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‘Call of the Night’ explores excitement, mundanity of nightlife through vampires

Taking a bite out of this current manga favorite
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Posted at 1:16 PM, Aug 29, 2022
and last updated 2022-08-29 18:08:27-04

At this juncture in pop culture's collective mediocrity, the vampire is considered passe. Upon the release of Anne Rice’s "Interview with a Vampire," there was a little explosion of vampire-related media.

That died away only to be resurrected once more by the release of "Twilight" and the deluge of tween and teen romance novels focused on relationships with supernatural creatures.

But we are in another lull, probably exacerbated by superhero films and "Star Wars" being the dominant force of pop culture.

Zombies have been left in their graves, vampires have been staked, and while teen fiction concerning the supernatural is as profitable as ever, the film rights aren’t nearly as lucrative as they might have been ten years ago.

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Japan is not immune to the draw of bloodsucking monsters. Anime has been a generally wonderful source of refreshing supernatural content, especially regarding vampires. ‘Blood +’ is well known as a classic of supernatural anime and the medium as a whole.

The lesser-known and absolutely stunning ‘Shiki’ gave a Japanese twist to the traditional vampire while creating one of the tensest anime of all time.

"Call of the Night" may join the annals of original and interesting Japanese takes on the vampire. Written by Kotoyama, who also does all the art, it follows Ko Yamori, a 14-year-old who has given up on school and life during the day to enter the world of the night.

While in any other setting but Japan, this would mean a lot of opportunities for skeeviness, in this series, the suburbs of Tokyo are pleasant, if not somewhat alien, when viewed under the streetlamps. Bars, salarymen heading home, maid cafes, karaoke, and arcades, all bathed in incandescent blankets, act as an alien world to those who have spent their lives under the sun.

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In this nightscape, Ko meets the most alien of all creatures to stalk the night, vampires. Specifically, Nazuna Nanakusa takes a bite out of him and finds his blood particularly delicious.

But a simple bite does not turn a human. The human must be in love with the vampire to turn.

This becomes the emotional driving force behind the series. In the words of a tacky pop classic, Ko wants to know what love is. He wants to be a vampire more than anything and is dedicated entirely to falling in love with Nazuna.

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This sounds rather strange to a Western audience, surely. Especially if you haven’t had much experience with anime and manga where the male characters tend to have a real hard time processing any sort of romantic feelings, perhaps this plays into Japanese ideas of masculinity or cultural issues concerning gender.

I can’t speak for Japan, but I can say that once you get past the idea of a kid annoyingly spending so much time with an attractive vampire, kissing her, and still not being able to love her, you’ll find that there are some tender moments scattered in the eight volumes of "Call of the Night" released in the States.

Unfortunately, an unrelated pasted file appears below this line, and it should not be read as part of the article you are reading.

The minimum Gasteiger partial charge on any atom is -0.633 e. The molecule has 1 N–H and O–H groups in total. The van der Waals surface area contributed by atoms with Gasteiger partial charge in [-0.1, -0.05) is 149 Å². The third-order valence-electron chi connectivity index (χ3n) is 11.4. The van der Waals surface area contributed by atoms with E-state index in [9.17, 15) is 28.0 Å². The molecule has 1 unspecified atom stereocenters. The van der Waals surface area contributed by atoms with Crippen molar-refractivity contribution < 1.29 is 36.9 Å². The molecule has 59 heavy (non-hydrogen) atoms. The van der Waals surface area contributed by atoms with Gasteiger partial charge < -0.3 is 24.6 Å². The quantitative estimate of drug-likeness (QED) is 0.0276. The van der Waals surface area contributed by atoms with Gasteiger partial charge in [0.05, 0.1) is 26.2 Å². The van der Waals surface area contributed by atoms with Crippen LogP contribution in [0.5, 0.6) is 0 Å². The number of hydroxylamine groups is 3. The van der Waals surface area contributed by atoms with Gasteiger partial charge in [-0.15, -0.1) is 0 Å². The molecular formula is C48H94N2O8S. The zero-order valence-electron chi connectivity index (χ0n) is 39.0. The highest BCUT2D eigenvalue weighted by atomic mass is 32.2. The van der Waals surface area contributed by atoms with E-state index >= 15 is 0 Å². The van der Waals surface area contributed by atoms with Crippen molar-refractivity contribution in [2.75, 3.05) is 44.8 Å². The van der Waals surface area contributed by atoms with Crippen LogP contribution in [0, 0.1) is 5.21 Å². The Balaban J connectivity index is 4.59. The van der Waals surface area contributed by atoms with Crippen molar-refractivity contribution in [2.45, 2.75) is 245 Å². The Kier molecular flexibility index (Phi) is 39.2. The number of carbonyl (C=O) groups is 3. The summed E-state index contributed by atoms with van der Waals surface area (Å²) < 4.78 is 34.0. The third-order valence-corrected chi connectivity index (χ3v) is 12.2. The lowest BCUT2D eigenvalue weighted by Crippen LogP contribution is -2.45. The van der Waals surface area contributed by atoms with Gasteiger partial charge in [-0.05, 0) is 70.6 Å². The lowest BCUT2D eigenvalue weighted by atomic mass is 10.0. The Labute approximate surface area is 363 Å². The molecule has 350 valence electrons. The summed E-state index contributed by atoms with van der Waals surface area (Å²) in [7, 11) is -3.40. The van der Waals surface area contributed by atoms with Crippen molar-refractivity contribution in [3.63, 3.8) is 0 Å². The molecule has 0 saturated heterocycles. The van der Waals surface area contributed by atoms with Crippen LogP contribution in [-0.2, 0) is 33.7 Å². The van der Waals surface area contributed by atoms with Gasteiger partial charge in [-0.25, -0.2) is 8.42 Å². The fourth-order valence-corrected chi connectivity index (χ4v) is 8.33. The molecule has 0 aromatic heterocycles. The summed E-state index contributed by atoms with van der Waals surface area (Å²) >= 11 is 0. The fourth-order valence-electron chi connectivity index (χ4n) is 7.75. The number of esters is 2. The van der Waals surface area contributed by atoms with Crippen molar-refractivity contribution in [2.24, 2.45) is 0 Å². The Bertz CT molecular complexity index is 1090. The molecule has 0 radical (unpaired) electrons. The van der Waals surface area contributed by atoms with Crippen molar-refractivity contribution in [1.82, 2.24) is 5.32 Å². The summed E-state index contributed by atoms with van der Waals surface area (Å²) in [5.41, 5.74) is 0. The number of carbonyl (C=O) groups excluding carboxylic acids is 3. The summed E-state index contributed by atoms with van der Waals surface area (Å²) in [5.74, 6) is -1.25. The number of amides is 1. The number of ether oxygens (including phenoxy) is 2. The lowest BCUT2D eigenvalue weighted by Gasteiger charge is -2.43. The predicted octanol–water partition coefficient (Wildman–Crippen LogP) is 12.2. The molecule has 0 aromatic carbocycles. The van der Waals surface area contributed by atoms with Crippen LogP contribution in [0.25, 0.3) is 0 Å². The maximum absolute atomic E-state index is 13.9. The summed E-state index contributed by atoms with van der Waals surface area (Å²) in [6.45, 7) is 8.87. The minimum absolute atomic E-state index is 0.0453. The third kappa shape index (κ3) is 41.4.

The budding romance between Nazuna and Ko is the heart and soul of "Call of the Night," but what propels and fleshes it out is the side characters. A bevy of attractive vampires stalks the city along with Nazuna, all with their own proclivities and oddities.

A cross-dressing man who swings both ways, a woman who runs a maid cafe, and another who works as a nurse while supplying young vampires with a steady supply of blood. Ko spends plenty of time with these folks and learning that vampires aren’t monsters, just undead creatures trying to survive in their own way.

All the while, a vampire hunter lurks, a counterpoint to the passivity of the vampires with her penchant for violence. Here we are introduced to an interesting idea that vampires are weak to items from their human lives.

Vampires begin to forget their pasts at a certain point as a method of protecting themselves. By collecting that vampire’s human possession fueled with emotion, a hunter can turn that into a potent weapon that could weaken or kill the vampire.

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That offers enough of an interesting and different take to make this more than your average romcom with a supernatural twist.

One of the biggest kudos I have for "Call of the Night" is that the author does a wonderful job of avoiding filler. Even when a plot is only there…it’s reliably entertaining regardless of how little it affects the overall story. The world is big yet tight. Characters are fleshed out enough that they can pop in and out and never feel like you missed something. And even throwaway secondary characters tend to be weird enough that they’re endearing.

Balancing romance, humor, and serious drama moments can be tough, especially in a medium like manga, where authors get very indulgent in aspects they feel the reader will latch onto (particularly sexuality). And while Kotoyama draws some lecherous panels and splash pages, it isn't as in-your-face as many of his contemporaries.

"Call of the Night" is one of my favorite manga of recent years, managing to be a melange of multiple genres while keeping things fresh and forward-moving without the need for constant filler. Its' vampires aren’t necessarily terrifying, but this isn’t a horror comic. This is an outlet to show how those who live different lives aren’t so different from the rest of us.

You can find out more on "Call of the Night" on Viz's website.